Class is back in session.
This time around, I’ll be sharing ways in which you can develop your audience.
Create Content Consistently
Content is the currency of the internet. It’s a noisy marketplace where a sea of advertisements and updates flood various timelines. Add to the fact that people’s attention spans are getting shorter by the second, there’s a chance that some things are bound to get lost in the process.
People are fickle. That one follower you gained today may not be there tomorrow. That one person who liked what you posted on Monday may leave because of something you posted on Tuesday. So you have to be willing to present your content on a consistent basis to a potential different audience. You never know who is watching, so consistency is key.
I recently decided to put this principle to practice on my blog by starting a series called “Wednesday Writes.” For now, I’ve only shared poetry. But I may expand into stories, think pieces, advice, and whatever else happens to cross my mind that week. So as you figure out how you choose to express yourself, be sure to consider how consistent you choose to be and what strategies to implement. Set aside one day to create as much as possible and another day to posting what you think is worth sharing. That way, you’ll always have something to share
Paid or Free?
People also love free stuff. So if you’re starting out, it would be best to start out with offering free content. A newsletter, picture, illustration, blog post, and any other content that you are capable of producing on a consistent basis. You don’t want to force people to pay for something that they don’t feel compelled to invest in.
Yet if you’re looking to eventually make income from your work, then you will have to charge people for your work. There’s plenty of ways of doing this. Whether it’s subscription-based (like Patreon), one-time donations, or selling exclusive content, it’s important to have these options available once you want to take that next step.
I wouldn’t worry about this until you have an established fan base that will gladly support your platform and vision. Which brings me to my next point.
Make friends with your fans
Before I continue, I want to make a clear distinction between followers and fans.
Followers simply click a few buttons and call it a day. They may be intrigued by your content, but not invested enough to stick around. Therefore, they are quick to leave once they get bored and you wonder why they bothered showing up in the first place.
Fans, on the other hand, will actually interact with you. They will support you directly and encourage you to keep going. These are the people that you should focus on cultivating. Given the recent social media algorithms, it’s difficult to maintain your followers. So there’s no need to focus on gaining numbers, but rather building relationships that last. One easy way of doing this is to respond to comments. A simple “thank you” or a thoughtful response can go a long way.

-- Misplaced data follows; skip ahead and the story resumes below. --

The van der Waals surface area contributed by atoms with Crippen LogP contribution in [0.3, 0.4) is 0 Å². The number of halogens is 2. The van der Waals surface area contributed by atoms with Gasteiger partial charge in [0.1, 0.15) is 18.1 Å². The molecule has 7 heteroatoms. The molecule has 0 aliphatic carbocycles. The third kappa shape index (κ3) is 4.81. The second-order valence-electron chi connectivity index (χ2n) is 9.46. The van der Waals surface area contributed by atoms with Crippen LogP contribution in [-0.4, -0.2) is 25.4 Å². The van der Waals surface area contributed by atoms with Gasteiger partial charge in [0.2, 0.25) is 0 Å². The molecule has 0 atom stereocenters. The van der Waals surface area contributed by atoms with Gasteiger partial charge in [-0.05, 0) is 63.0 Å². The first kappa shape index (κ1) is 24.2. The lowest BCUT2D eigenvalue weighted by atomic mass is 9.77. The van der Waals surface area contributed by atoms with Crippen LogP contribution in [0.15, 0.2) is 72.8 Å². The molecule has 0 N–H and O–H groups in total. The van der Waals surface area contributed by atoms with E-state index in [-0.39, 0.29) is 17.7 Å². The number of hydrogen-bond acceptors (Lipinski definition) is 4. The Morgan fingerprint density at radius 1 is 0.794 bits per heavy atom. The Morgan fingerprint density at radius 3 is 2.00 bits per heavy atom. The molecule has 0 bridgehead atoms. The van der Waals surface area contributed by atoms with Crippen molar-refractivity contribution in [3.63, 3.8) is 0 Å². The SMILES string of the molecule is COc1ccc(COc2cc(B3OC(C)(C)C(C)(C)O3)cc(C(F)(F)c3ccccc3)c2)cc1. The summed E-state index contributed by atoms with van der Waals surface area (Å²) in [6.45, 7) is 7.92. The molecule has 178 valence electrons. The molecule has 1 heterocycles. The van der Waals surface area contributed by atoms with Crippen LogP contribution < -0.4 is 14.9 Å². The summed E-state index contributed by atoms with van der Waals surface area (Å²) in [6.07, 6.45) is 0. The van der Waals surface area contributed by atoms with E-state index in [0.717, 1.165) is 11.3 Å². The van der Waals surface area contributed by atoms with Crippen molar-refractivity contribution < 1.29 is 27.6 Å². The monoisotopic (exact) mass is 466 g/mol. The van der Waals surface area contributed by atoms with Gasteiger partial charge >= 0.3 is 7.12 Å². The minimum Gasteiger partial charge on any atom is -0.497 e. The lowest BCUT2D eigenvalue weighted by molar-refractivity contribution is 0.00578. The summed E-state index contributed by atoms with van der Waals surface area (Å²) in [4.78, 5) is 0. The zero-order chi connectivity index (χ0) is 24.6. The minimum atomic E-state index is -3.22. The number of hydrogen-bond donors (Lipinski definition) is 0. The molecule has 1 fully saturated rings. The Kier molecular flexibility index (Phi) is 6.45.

After all, it’s better to have a supportive fan base than passive followers.
Don’t expect immediate results
If I’m honest, this is something that I still struggle with. I’ve talked in depth before about my slow growth, especially with my blog. On the rare times that I would actually post something, I felt empty whenever I would see little to no engagements on my stats. Then I would read an article by someone more established and feel like I could never reach their level of influence.
At times I’ll get email alerts about how to gain more e-mail subscribers, how to build a better blog, and why it’s important to join their exclusive group. While I’m sure they mean well and their methods do help struggling writers, I believe that there is no set formula that works for everyone. There are a myriad of factors at play and a majority of them cannot be controlled through motivational blog posts or watching a live Q&A video. Helpful advice can only help for so long.
It’s easy to feel both inspired and intimidated by those above you. It took me a while to realize that solely learning from the greats will not make me great. I have to put in the work myself and wait. Wait for my content to reach the right people and resonate with potential fans. Wait for the fans who will support me financially.
It’s difficult to wait on an audience that isn’t growing. But as long as your growing, you will find people that will grow with you.
If you made it this far, then you deserve a special treat:
Let me know what you think of this doodle. I’m thinking about using this as the new Class Notes logo.
Until the next class session.